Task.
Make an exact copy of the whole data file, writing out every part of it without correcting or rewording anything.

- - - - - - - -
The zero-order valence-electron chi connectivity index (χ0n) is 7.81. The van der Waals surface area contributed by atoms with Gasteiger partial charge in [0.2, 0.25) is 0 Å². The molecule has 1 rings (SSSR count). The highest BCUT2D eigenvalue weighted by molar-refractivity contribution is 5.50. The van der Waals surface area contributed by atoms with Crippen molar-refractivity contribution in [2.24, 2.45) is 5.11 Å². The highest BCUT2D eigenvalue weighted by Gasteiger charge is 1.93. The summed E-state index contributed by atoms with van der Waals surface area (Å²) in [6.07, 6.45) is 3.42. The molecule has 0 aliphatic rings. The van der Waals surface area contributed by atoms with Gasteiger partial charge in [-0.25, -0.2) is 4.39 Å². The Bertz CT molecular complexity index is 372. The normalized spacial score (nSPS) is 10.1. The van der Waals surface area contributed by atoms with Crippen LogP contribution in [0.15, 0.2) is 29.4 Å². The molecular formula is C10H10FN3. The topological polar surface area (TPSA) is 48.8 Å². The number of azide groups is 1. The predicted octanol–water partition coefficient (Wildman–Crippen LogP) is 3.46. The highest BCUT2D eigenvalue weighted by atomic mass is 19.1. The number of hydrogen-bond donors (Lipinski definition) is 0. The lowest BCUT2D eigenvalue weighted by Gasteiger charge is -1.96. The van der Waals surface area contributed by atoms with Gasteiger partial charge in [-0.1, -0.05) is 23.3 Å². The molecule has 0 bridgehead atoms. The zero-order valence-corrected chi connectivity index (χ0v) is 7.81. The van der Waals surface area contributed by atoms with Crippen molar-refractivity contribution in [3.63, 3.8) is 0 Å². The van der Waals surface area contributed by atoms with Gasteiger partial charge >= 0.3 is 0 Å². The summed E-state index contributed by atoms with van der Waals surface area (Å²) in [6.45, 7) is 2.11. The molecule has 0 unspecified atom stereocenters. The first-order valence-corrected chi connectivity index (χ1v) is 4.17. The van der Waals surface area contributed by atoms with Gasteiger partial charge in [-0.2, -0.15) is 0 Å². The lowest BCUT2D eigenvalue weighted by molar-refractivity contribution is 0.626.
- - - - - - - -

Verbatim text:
The zero-order valence-electron chi connectivity index (χ0n) is 7.81. The van der Waals surface area contributed by atoms with Gasteiger partial charge in [0.2, 0.25) is 0 Å². The molecule has 1 rings (SSSR count). The highest BCUT2D eigenvalue weighted by molar-refractivity contribution is 5.50. The van der Waals surface area contributed by atoms with Crippen molar-refractivity contribution in [2.24, 2.45) is 5.11 Å². The highest BCUT2D eigenvalue weighted by Gasteiger charge is 1.93. The summed E-state index contributed by atoms with van der Waals surface area (Å²) in [6.07, 6.45) is 3.42. The molecule has 0 aliphatic rings. The van der Waals surface area contributed by atoms with Gasteiger partial charge in [-0.25, -0.2) is 4.39 Å². The Bertz CT molecular complexity index is 372. The normalized spacial score (nSPS) is 10.1. The van der Waals surface area contributed by atoms with Crippen LogP contribution in [0.15, 0.2) is 29.4 Å². The molecular formula is C10H10FN3. The topological polar surface area (TPSA) is 48.8 Å². The number of azide groups is 1. The predicted octanol–water partition coefficient (Wildman–Crippen LogP) is 3.46. The highest BCUT2D eigenvalue weighted by atomic mass is 19.1. The number of hydrogen-bond donors (Lipinski definition) is 0. The lowest BCUT2D eigenvalue weighted by Gasteiger charge is -1.96. The van der Waals surface area contributed by atoms with Gasteiger partial charge in [-0.1, -0.05) is 23.3 Å². The molecule has 0 bridgehead atoms. The zero-order valence-corrected chi connectivity index (χ0v) is 7.81. The van der Waals surface area contributed by atoms with Crippen molar-refractivity contribution in [3.63, 3.8) is 0 Å². The van der Waals surface area contributed by atoms with Gasteiger partial charge >= 0.3 is 0 Å². The summed E-state index contributed by atoms with van der Waals surface area (Å²) in [6.45, 7) is 2.11. The molecule has 0 unspecified atom stereocenters. The first-order valence-corrected chi connectivity index (χ1v) is 4.17. The van der Waals surface area contributed by atoms with Gasteiger partial charge in [-0.2, -0.15) is 0 Å². The lowest BCUT2D eigenvalue weighted by molar-refractivity contribution is 0.626.